Thank you, Under Secretary-General Ladsous and welcome to all of the Police Commissioners here. Thank you for your service, above all, often in very difficult environments, and thank you for being here to brief us. Special thanks, Matthew, to the United Kingdom for convening this important briefing. It is extremely important that this become an annual event, not only because of what happens in this briefing itself, but for all of the side meetings that go on where we get to hear directly from the police commissioners. It’s a perspective that we don’t get day to day – which I’ll come back to.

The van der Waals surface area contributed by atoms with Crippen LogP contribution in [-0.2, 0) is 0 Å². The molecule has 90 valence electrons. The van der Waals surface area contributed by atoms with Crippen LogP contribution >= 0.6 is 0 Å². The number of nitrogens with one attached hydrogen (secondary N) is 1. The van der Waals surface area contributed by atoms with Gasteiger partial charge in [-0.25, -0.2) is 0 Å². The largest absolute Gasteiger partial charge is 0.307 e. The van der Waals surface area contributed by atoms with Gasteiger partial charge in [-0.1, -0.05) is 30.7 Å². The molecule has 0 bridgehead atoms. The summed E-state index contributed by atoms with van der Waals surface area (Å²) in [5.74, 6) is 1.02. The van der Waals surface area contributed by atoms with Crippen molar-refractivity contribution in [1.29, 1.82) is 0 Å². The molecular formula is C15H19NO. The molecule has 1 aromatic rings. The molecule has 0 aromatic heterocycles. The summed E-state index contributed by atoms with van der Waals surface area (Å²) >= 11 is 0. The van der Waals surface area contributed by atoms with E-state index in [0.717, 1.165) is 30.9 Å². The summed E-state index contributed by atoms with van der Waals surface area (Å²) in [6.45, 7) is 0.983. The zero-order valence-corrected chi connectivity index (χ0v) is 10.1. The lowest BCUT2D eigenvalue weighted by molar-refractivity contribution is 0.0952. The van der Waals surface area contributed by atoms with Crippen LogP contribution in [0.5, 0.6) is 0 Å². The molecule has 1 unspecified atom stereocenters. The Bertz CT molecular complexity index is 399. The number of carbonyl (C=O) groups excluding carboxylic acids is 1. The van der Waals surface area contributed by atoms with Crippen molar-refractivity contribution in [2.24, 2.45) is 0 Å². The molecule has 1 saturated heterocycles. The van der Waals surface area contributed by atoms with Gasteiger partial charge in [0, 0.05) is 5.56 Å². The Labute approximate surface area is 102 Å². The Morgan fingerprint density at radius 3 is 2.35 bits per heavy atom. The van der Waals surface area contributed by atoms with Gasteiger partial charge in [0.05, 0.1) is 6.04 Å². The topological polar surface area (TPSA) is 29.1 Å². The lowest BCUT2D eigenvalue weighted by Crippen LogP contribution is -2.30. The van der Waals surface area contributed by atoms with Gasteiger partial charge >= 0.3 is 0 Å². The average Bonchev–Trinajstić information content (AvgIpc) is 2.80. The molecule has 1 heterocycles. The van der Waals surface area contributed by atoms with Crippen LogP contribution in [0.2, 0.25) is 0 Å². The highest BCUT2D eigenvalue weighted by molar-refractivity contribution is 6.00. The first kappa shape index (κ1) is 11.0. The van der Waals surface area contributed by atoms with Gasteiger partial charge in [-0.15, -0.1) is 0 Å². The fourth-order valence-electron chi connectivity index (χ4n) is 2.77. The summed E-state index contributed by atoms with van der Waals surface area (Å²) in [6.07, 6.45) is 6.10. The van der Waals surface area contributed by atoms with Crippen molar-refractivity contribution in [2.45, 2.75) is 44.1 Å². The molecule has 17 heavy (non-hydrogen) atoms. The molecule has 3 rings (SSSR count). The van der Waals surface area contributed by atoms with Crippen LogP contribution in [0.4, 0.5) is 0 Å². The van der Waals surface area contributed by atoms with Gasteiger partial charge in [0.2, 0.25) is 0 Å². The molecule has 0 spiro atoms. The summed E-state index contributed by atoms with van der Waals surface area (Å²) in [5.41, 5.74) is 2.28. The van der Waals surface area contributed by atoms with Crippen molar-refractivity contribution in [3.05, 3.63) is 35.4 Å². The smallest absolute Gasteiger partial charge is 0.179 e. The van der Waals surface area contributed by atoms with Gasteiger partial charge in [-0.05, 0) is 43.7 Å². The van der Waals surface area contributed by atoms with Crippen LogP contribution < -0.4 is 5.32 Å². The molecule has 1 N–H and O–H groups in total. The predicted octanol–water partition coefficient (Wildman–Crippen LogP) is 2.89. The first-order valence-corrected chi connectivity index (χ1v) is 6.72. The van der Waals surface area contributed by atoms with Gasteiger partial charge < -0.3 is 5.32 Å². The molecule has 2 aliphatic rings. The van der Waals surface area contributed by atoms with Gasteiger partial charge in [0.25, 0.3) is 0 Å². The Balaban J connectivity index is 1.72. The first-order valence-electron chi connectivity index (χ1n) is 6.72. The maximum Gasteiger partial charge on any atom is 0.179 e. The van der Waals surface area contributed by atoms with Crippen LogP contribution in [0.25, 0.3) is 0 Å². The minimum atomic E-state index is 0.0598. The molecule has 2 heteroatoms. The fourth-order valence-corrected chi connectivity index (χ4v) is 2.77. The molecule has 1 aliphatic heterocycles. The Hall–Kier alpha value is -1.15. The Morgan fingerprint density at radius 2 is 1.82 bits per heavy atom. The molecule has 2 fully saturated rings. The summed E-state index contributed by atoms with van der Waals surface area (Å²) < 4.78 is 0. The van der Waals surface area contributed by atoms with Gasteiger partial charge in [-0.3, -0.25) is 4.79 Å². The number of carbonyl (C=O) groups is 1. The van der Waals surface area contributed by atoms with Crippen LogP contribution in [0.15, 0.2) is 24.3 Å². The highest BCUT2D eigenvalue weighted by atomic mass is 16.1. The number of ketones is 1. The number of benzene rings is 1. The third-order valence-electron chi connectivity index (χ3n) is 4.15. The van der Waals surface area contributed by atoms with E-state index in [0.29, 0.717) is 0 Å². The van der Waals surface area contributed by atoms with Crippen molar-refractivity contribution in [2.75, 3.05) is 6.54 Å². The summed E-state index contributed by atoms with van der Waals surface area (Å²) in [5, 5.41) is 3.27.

The world of UN policing is changing rapidly. Just three years ago, there were 52 Formed Police Units participating in UN Peacekeeping missions around the world. There are 64 today, and at the Leaders’ Summit on Peacekeeping six weeks ago, Member States pledged an additional 15. Earlier this year, just to give one telling example, we authorized the deployment of more UN police to just one mission – in the Central African Republic – than were stationed globally 21 years ago. So that’s just one reflection of sort of the large numbers, but it’s the incredible relevance of these police in post-conflict societies, in societies that are still experiencing conflict, in weak states – this is an extremely important function and we need to reflect that as the UN Security Council in our engagement with you and our support for you.